When an employee leaves to work for a competitor, he or she may have valuable knowledge of the builder’s trade secrets. If the builder has not protected its trade secrets, it may not be able to prevent the former employee from disclosing the builder’s valuable information to the competitor. The former employee could possibly reveal trade secrets, such as important contacts, pricing information, and marketing strategies, to the builder’s competitor.
If a builder desires to protect its trade secrets, the builder has a duty to use “reasonable measures” to safeguard their secrecy. Some actions include requiring employees to sign non-disclosure agreements, including trade secret language in its employment manual, maintaining security of its trade secrets, and vigorously pursuing enforcement actions if someone attempts to impermissibly use or disclose such information.
Before taking these steps, however, an employer should identify the type of information that qualifies as a builder trade secret. Under Texas law, information must meet two requirements to qualify as a trade secret: (1) it must be the subject of efforts that are reasonable under the circumstances to maintain its secrecy; and (2) it must derive independent economic value, actual or potential, from not being generally known to, and not being readily ascertainable by proper means by, other persons who can obtain economic value from its disclosure or use. This means that information that is “publicly known or available” or was not subject to “reasonable means of protection” will not be considered a trade secret. Also, general knowledge and skills employees have previously acquired are not trade secrets.
Examples of information that is commonly considered trade secrets include: processes and formulas, proprietary methods and techniques, engineering notebooks, financial information, cost and pricing information, internal market analyses or forecasts, customer lists, potential business relationships, information about business opportunities, marketing and advertising plans, and personnel information.
Once identified, one of the “reasonable measures” an employer can take to protect its trade secrets is to require certain employees to sign a non-disclosure agreement. Such an agreement identifies the nature of conﬁdential information and creates a contractual duty on the employee’s part not to disclose that information.
The best practice is to require new employees to sign a non-disclosure agreement as a condition of being hired. Likewise, for existing employees who have not already signed such an agreement, the employer should (i) have the them sign such agreements immediately as a condition of further employment and (ii) either offer additional consideration such as a salary increase, promotion, or a bonus, or provide the employee new training or access to new trade secrets.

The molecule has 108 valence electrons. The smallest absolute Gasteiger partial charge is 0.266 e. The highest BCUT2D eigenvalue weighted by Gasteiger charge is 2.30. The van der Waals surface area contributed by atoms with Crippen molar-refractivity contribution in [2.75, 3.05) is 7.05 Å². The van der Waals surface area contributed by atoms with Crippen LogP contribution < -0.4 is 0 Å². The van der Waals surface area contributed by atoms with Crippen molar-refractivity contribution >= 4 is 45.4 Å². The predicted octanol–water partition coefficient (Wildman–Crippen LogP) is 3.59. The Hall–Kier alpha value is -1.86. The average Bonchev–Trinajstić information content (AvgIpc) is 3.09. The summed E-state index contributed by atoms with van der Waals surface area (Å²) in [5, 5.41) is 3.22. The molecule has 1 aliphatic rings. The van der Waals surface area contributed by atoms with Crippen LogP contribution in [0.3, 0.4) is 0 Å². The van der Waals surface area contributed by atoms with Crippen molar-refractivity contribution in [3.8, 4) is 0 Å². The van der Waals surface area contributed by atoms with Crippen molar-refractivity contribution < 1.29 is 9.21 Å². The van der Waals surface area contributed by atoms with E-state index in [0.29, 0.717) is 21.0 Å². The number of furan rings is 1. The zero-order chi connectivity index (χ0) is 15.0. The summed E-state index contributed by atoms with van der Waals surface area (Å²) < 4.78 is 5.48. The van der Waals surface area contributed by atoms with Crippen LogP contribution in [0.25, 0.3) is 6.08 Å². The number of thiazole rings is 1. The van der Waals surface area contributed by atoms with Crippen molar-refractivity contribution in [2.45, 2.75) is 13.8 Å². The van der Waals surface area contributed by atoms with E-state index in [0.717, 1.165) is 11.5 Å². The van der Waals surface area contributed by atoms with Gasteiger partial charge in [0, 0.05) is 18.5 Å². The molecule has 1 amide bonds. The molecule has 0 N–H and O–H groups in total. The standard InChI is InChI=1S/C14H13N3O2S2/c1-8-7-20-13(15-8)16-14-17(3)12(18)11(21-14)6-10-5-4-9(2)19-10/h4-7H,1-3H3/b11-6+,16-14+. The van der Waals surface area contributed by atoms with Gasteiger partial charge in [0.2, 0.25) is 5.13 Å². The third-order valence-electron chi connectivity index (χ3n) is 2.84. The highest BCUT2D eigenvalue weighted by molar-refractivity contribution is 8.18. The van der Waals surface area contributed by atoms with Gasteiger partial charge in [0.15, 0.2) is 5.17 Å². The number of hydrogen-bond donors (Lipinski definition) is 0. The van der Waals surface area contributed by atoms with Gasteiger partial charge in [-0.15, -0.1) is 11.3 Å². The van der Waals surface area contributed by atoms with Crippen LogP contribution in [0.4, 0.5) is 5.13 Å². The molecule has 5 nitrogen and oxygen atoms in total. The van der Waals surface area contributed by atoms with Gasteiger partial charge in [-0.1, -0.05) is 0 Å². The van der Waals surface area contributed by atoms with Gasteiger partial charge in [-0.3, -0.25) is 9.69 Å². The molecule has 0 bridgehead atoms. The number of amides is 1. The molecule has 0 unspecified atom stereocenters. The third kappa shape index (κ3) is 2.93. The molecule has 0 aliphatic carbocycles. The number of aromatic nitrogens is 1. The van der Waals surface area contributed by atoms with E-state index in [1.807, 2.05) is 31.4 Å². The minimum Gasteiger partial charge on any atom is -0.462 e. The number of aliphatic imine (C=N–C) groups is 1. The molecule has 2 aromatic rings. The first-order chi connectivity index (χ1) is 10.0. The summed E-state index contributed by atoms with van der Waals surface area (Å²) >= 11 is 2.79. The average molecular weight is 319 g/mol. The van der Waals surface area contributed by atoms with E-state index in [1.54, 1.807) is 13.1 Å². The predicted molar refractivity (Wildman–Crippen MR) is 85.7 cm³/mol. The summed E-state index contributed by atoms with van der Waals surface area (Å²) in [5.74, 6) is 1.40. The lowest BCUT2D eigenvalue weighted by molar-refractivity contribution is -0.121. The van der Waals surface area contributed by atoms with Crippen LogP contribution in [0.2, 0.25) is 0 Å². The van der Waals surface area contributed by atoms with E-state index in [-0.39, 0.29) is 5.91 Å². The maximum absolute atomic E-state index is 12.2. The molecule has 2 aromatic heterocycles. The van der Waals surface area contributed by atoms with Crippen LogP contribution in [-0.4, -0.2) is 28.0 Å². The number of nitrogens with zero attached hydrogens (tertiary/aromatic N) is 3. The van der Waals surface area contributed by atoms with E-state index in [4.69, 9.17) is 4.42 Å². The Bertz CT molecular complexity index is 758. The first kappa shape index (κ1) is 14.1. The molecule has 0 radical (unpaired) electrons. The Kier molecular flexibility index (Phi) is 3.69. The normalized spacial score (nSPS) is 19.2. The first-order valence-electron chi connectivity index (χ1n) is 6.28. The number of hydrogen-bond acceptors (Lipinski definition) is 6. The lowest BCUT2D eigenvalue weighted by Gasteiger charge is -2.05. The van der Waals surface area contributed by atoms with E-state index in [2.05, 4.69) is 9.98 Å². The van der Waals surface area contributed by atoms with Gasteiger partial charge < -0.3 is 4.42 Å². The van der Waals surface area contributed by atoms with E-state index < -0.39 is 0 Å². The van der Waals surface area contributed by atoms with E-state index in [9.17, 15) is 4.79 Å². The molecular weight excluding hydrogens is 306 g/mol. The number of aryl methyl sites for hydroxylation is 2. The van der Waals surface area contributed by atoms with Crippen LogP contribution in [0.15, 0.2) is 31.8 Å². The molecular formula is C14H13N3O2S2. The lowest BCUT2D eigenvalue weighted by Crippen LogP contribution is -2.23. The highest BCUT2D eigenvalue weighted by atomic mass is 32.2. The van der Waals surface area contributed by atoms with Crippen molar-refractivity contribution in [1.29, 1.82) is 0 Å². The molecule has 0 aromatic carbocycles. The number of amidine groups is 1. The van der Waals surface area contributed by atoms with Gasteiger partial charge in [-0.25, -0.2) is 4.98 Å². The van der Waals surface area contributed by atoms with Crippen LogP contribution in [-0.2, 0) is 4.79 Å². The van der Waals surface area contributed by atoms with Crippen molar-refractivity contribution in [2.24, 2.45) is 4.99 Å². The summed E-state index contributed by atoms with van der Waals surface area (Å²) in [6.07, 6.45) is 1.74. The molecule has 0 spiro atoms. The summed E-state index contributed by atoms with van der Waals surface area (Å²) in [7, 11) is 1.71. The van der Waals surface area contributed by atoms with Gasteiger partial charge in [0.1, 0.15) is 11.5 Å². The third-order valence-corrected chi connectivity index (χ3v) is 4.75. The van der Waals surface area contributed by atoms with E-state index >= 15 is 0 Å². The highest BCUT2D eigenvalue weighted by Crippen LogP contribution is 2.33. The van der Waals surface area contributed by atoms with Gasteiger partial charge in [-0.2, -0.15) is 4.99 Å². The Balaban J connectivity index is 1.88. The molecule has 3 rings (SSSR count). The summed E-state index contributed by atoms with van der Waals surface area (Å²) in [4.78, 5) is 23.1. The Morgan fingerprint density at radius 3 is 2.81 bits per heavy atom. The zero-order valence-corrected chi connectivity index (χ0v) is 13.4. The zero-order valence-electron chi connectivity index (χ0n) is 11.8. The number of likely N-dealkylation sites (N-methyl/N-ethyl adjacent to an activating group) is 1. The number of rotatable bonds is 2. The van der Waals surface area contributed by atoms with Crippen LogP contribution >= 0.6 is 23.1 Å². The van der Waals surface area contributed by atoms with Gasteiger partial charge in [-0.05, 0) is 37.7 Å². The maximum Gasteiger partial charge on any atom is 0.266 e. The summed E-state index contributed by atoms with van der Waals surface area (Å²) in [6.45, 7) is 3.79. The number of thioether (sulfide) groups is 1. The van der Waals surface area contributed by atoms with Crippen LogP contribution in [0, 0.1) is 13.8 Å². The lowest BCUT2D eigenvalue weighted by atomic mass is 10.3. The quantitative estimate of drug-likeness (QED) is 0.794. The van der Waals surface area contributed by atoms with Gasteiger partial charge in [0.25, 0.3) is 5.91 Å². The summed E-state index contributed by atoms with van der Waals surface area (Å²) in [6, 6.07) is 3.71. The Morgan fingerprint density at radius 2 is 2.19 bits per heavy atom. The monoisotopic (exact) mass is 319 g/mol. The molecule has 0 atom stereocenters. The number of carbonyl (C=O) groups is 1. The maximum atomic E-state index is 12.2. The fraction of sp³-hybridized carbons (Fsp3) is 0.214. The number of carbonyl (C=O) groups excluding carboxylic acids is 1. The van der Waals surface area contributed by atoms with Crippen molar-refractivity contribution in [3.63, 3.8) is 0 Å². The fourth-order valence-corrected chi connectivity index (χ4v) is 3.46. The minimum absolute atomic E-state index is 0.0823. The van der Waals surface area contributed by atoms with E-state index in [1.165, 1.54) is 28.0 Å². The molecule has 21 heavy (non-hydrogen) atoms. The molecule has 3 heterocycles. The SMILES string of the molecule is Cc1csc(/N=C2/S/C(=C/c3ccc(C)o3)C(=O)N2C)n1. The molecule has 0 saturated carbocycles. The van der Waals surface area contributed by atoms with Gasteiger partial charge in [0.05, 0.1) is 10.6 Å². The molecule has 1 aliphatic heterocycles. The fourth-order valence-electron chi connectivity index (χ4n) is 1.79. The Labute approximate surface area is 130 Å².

Another protective measure is to have a written Trade Secret Protection Policy that is included in the employee manual. Including such a policy in the employee manual has several advantages. First, it tells employees how to identify and protect the employer’s trade secrets. Second, it assists management in those situations where trade secrets must be revealed to outsiders. Third, it demonstrates the builder’s commitment to trade secret protection, which can be important in demonstrating the builder took reasonable measures to protect its trade secrets.
If a builder is ever required to enforce a non-disclosure agreement against a former employee, it will be crucial that the builder be able to prove it maintained reasonable security to protect its trade secrets. In addition to the steps recommended above, a builder can:
- place warning labels on conﬁdential documents and computer login screens,
- issue periodic conﬁdentiality reminders to workers,
- put locks on doors and ﬁle cabinets,
- have speciﬁc procedures for visitors,
- require security passwords for computers and networks and limit access to the computer system,
- monitor electronic mail and building access logs to determine if there is any suspicious activity, and
- have employees who are leaving return all company property and ensure they are no longer able to access the computer and email system.
If a builder learns that a former employee is improperly disclosing its trade secrets, the builder should act quickly to enforce its rights. One of the most common forms of enforcement is for the employer to file a lawsuit and ask the court to issue an injunction ordering the former employee to cease disclosing such information. The builder may also seek to recover damages, which typically include its lost profits and any profits made by anyone who improperly used the trade secrets. Additionally, in certain situations, the builder may be entitled to recover exemplary damages or its attorneys’ fees.
If you need assistance instituting reasonable measures to protect your trade secrets or enforcing a non-disclosure agreement, let Brackett & Ellis, P.C. help you. Contact us here.